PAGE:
BHA Main Line
Community Building


What Does the HCV (Section 8) Waitlist Look Like for 2014-2015?

I’m Jan Rakes and I work as an intern at the Bloomington Housing Authority (BHA). I recently looked into how the Housing Authority’s Housing Choice Voucher (HCV) waitlist works and who signs up for it. This year’s waitlist was open from December 9, 2014 to April 9, 2015.

When I asked Daniel Harmon, the HCV Supervisor, how the waitlist works, I learned the following. Public Housing Authorities may keep their waiting lists open all the time or they may only accept applications for a shorter, designated time period. Housing Authorities may choose either system depending on local needs and circumstances. However, all Authorities must maintain an efficient and effective list with enough waiting applicants to receive any number of vouchers that become available in a quick fashion. At the same time, the waiting list should not grow to be too large, which might make wait times unreasonably long.

After learning how the waitlist works, I wanted to find out more about the people who seek housing assistance through the HCV (aka Section 8) program. I thought the demographics of those on the waitlist would be similar to Bloomington’s in most ways. Surprisingly to me, the demographics of those seeking assistance and the Bloomington population in general are quite different in some aspects.

There are 694 Heads of Household on the waitlist. These 694 families include 819 adults and 550 minors (See Figure 1). This means 1369 more people will be helped by the HCV program in the future. Of those waiting for a housing assistance, 40% are minors. Female heads of households are 70% of all households that apply (See Figure 2). 44% of households have minors in their families, and female heads of household with children account for 87.6% of all families with children (See Figure 3).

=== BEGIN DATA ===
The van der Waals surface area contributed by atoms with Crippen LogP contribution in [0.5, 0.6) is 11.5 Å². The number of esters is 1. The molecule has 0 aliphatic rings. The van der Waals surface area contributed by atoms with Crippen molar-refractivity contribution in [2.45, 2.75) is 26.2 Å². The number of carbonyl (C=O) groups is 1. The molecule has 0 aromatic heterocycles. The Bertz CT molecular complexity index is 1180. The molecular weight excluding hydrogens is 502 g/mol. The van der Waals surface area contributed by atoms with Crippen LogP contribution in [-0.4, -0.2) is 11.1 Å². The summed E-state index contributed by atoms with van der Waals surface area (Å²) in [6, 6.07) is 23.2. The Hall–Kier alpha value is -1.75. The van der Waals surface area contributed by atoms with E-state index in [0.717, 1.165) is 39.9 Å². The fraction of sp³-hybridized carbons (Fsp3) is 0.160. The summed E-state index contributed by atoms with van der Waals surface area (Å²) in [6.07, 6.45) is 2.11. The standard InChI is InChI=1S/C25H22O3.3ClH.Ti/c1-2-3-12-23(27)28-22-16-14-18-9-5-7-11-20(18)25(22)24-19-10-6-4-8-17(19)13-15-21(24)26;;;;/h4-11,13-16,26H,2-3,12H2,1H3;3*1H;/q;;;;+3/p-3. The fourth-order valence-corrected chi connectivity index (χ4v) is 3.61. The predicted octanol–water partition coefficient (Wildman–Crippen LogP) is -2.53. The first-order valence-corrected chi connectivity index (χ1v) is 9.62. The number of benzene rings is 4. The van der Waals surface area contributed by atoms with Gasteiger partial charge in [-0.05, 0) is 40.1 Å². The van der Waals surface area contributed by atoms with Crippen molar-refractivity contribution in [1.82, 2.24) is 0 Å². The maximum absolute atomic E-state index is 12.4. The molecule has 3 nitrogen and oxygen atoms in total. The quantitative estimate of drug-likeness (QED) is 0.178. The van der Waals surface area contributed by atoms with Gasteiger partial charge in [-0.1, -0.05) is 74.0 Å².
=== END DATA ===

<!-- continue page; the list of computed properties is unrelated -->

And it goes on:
For Bloomington, women make up 49.7% of the population and households with minors are 16.6% of the population. 14% of heads of households on the waitlist are disabled people under the age of 65, which is twice the number of Bloomington. 114 families waiting for a voucher have at least one disabled family member and 126 total people have a disability. 8 of those with a disability are children. Families with at least one disabled family member make up 16% of families on the list (See Figure 4).

One HCV waitlist demographic that is similar to Bloomington’s demographics is the elderly population. The elderly population is 7.9% for all of Bloomington and 6.3% of the heads of households on the HCV waitlist (See Figure 4).

For the most part, the families who receive support from the HCV program, and the BHA in general, have incomes that are often far below the area median income. For example, 86% of families on the waiting list have an income below 30% of the area median. The remaining families have an income of between 30% and 50% of the area median (12% of families) or an income between 50% and 80% of the area median (2% of families). (See Figure 5).

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